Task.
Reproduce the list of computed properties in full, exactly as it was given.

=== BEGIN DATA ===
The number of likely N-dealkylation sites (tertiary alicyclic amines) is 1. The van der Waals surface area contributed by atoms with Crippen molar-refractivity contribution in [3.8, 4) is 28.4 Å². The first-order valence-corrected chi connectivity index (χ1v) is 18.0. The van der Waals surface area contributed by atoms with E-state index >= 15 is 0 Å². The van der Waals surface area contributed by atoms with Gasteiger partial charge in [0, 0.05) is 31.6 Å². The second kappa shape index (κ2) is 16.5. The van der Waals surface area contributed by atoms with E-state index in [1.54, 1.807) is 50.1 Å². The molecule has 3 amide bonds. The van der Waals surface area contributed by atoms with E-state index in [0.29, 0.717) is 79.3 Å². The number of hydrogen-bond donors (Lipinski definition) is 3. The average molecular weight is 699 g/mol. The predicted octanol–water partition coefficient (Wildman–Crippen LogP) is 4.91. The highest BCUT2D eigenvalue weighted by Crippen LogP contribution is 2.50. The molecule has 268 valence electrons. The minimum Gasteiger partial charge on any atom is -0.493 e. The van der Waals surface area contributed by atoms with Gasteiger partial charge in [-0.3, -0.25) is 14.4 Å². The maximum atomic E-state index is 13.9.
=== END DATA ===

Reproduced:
The number of likely N-dealkylation sites (tertiary alicyclic amines) is 1. The van der Waals surface area contributed by atoms with Crippen molar-refractivity contribution in [3.8, 4) is 28.4 Å². The first-order valence-corrected chi connectivity index (χ1v) is 18.0. The van der Waals surface area contributed by atoms with E-state index >= 15 is 0 Å². The van der Waals surface area contributed by atoms with Gasteiger partial charge in [0, 0.05) is 31.6 Å². The second kappa shape index (κ2) is 16.5. The van der Waals surface area contributed by atoms with E-state index in [1.54, 1.807) is 50.1 Å². The molecule has 3 amide bonds. The van der Waals surface area contributed by atoms with E-state index in [0.29, 0.717) is 79.3 Å². The number of hydrogen-bond donors (Lipinski definition) is 3. The average molecular weight is 699 g/mol. The predicted octanol–water partition coefficient (Wildman–Crippen LogP) is 4.91. The highest BCUT2D eigenvalue weighted by Crippen LogP contribution is 2.50. The molecule has 268 valence electrons. The minimum Gasteiger partial charge on any atom is -0.493 e. The van der Waals surface area contributed by atoms with Gasteiger partial charge in [-0.3, -0.25) is 14.4 Å². The maximum atomic E-state index is 13.9.